PARIS: The Paris Agreement to try to cap global warming at 1.5 degrees Celsius was a stunning political victory for poor countries threatened by climate change.
But scientists tasked with explaining how to get there are less than thrilled.
The UN's climate science panel announced last week it would deliver -- at the request of governments -- a "special report" in 2018 on the risks and impacts associated with a 1.5 C (2.7 degrees Fahrenheit) target.
But even as three-quarters of the 195 nations which sealed the historic deal in December gather Friday for a formal signing ceremony at the UN, experts warn that marshalling thousands of scientists to map a pathway to 1.5 C may be Mission Impossible.
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Some bridle against politicians meddling with the scientific agenda. Others insist the goal just can't be reached.
"1.5 C is almost certainly not feasible without an overshoot," said Peter Frumhoff, chief scientist at the Union of Concerned Scientists in Washington, expressing a view shared -- if not frequently articulated -- by climate experts.
The global economy simply cannot be weaned off fossil fuels quickly enough, they argue.
Joeri Rogelj, a climate modeller at the International Institute for Applied Systems Analysis in Laxenburg, Austria agreed: "It will be very hard -- if not impossible -- to keep warming below 1.5 C during the entire 21st century."
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Even under optimistic scenarios, he told AFP, greenhouse-gas emissions may push Earth past the 1.5 C threshold by 2050, perhaps sooner.
2015, the hottest year on record, was a full degree Celsius above the pre-industrial benchmark against which global warming is measured.
And even if every oil-, gas- or coal-burning engine in the world were switched off tomorrow, lingering molecules of carbon pollution in the atmosphere would continue pushing temperatures up.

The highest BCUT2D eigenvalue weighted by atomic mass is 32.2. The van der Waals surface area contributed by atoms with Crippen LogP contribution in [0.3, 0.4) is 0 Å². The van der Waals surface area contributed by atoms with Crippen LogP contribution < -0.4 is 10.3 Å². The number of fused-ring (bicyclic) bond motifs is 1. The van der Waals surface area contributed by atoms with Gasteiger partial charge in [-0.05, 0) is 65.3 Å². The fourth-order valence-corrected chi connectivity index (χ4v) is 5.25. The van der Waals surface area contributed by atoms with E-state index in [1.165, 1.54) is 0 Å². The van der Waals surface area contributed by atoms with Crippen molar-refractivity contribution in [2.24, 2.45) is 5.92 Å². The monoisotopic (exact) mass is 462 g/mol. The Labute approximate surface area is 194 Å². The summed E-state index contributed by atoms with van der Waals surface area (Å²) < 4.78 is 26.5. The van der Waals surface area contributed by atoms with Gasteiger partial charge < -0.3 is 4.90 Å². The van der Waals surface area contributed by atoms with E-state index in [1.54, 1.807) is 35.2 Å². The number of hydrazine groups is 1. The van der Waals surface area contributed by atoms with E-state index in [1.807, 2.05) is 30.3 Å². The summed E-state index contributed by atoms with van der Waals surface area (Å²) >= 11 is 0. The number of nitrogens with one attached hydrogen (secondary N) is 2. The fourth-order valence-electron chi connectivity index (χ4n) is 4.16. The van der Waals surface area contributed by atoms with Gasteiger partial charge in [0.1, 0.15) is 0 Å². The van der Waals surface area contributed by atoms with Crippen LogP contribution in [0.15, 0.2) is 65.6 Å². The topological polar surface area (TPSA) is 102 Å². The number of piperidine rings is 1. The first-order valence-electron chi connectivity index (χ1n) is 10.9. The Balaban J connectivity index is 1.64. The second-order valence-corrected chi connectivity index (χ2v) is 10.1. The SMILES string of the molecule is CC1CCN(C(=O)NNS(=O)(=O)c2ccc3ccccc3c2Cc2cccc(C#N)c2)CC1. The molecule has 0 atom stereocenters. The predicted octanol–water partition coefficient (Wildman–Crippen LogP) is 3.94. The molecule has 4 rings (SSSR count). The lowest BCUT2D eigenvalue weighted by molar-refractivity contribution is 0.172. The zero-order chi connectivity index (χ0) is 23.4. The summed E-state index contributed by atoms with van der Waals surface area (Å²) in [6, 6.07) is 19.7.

"The question then becomes whether this is a one-way ticket or whether we can return," Rogelj said.
"And that depends on whether we can remove large quantities of carbon dioxide (CO2) from the atmosphere."
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The technology for sucking CO2 out of the air is well beyond our reach on anything approaching a global scale, scientists agree, yet virtually all scenarios for a 2 C world -- much less a 1.5 C cap -- depend on it.
Glen Peters, a senior researcher at the Center for International Climate and Environmental Research in Oslo (CICERO), fears other vital research agendas will get short-changed by the wrong focus.
The special 1.5 C report of the UN's Intergovernmental Panel on Climate Change (IPCC), he said, should "not fixate on developing unachievable" scenarios for cutting greenhouse gases.
The thousands of scientists working under the IPCC umbrella could be more useful in trying to figure out exactly how much carbon humanity can pump into the atmosphere without foreclosing a liveable future, he added.
On current trends, scientists say we are heading for a 4 C warmer world.
Another concern is timing.
The IPCC can only review existing scientific literature, not commission it, and two years may not be enough for new data to emerge, according to King's College London professor Mike Hulme.
Scientists should not "naively be drawn" into projects that may be of limited use, he wrote in Nature Climate Change.
Going into the UN climate conference in Paris last year, 2 C (3.6 F) was the agreed-upon ceiling.
But rising seas, record-breaking superstorms and crippling droughts prompted poor countries and island nations most at risk to demand a lower cap.
Emerging giants and oil exporters balked, fearful of the constraints on their fossil-fuel dependent economies.
"China was against it, India was against it, Saudi Arabia fought us tooth-and-nail to the very end," recalled Saleemul Huq, director of the International Centre for Climate Change and Development in Dhaka, and an advocate for the world's poorest and most climate-vulnerable nations.
A hard-fought compromise was struck in negotiations that ran deep into overtime: the final accord pledged to limit the temperature rise to "well below 2 C," while vowing "to pursue efforts" for 1.5 C.
But concrete targets and deadlines for cutting greenhouse gases did not make it into the final text.
Scientists critical of fudge were pressed by NGOs not to openly cast doubt on the 1.5 C goal at the Paris negotiations, according to a researcher who asked not to be named.
This, in other words, was where science and politics parted ways.
"Getting 1.5 C into the agreement was a moral target," said Huq.
"It's our leverage, the whip we will use to hit everybody on the back so they can go faster."
"Whether we achieve it or not is going down a dark track. From now on, it's about raising ambition," he added.